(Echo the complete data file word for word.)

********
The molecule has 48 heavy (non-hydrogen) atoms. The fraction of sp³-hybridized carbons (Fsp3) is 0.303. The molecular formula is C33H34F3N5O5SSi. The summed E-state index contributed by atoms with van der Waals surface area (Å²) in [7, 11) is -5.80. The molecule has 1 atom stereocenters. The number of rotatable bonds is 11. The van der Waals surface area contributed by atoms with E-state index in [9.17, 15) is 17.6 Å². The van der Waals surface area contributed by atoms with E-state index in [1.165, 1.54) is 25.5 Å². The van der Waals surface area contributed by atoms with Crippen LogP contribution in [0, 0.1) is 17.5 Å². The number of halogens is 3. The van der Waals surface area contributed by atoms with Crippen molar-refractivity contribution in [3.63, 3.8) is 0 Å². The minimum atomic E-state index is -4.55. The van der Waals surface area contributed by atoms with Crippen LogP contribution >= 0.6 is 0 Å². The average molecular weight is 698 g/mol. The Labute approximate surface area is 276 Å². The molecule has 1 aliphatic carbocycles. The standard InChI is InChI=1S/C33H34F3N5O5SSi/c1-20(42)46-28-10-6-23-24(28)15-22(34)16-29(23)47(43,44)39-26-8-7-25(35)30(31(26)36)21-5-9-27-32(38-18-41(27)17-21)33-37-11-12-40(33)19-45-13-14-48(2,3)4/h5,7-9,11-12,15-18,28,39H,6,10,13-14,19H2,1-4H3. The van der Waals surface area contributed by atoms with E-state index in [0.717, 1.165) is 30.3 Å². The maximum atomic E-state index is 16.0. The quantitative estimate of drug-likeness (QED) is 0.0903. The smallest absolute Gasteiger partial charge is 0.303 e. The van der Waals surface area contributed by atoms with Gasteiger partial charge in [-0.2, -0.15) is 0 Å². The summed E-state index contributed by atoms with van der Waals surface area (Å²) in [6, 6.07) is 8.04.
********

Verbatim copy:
The molecule has 48 heavy (non-hydrogen) atoms. The fraction of sp³-hybridized carbons (Fsp3) is 0.303. The molecular formula is C33H34F3N5O5SSi. The summed E-state index contributed by atoms with van der Waals surface area (Å²) in [7, 11) is -5.80. The molecule has 1 atom stereocenters. The number of rotatable bonds is 11. The van der Waals surface area contributed by atoms with E-state index in [9.17, 15) is 17.6 Å². The van der Waals surface area contributed by atoms with E-state index in [1.165, 1.54) is 25.5 Å². The van der Waals surface area contributed by atoms with Crippen LogP contribution in [0, 0.1) is 17.5 Å². The number of halogens is 3. The van der Waals surface area contributed by atoms with Crippen molar-refractivity contribution in [3.63, 3.8) is 0 Å². The minimum atomic E-state index is -4.55. The van der Waals surface area contributed by atoms with Crippen LogP contribution >= 0.6 is 0 Å². The average molecular weight is 698 g/mol. The Labute approximate surface area is 276 Å². The molecule has 1 aliphatic carbocycles. The standard InChI is InChI=1S/C33H34F3N5O5SSi/c1-20(42)46-28-10-6-23-24(28)15-22(34)16-29(23)47(43,44)39-26-8-7-25(35)30(31(26)36)21-5-9-27-32(38-18-41(27)17-21)33-37-11-12-40(33)19-45-13-14-48(2,3)4/h5,7-9,11-12,15-18,28,39H,6,10,13-14,19H2,1-4H3. The van der Waals surface area contributed by atoms with E-state index in [0.717, 1.165) is 30.3 Å². The maximum atomic E-state index is 16.0. The quantitative estimate of drug-likeness (QED) is 0.0903. The smallest absolute Gasteiger partial charge is 0.303 e. The van der Waals surface area contributed by atoms with Gasteiger partial charge in [-0.2, -0.15) is 0 Å². The summed E-state index contributed by atoms with van der Waals surface area (Å²) in [6, 6.07) is 8.04.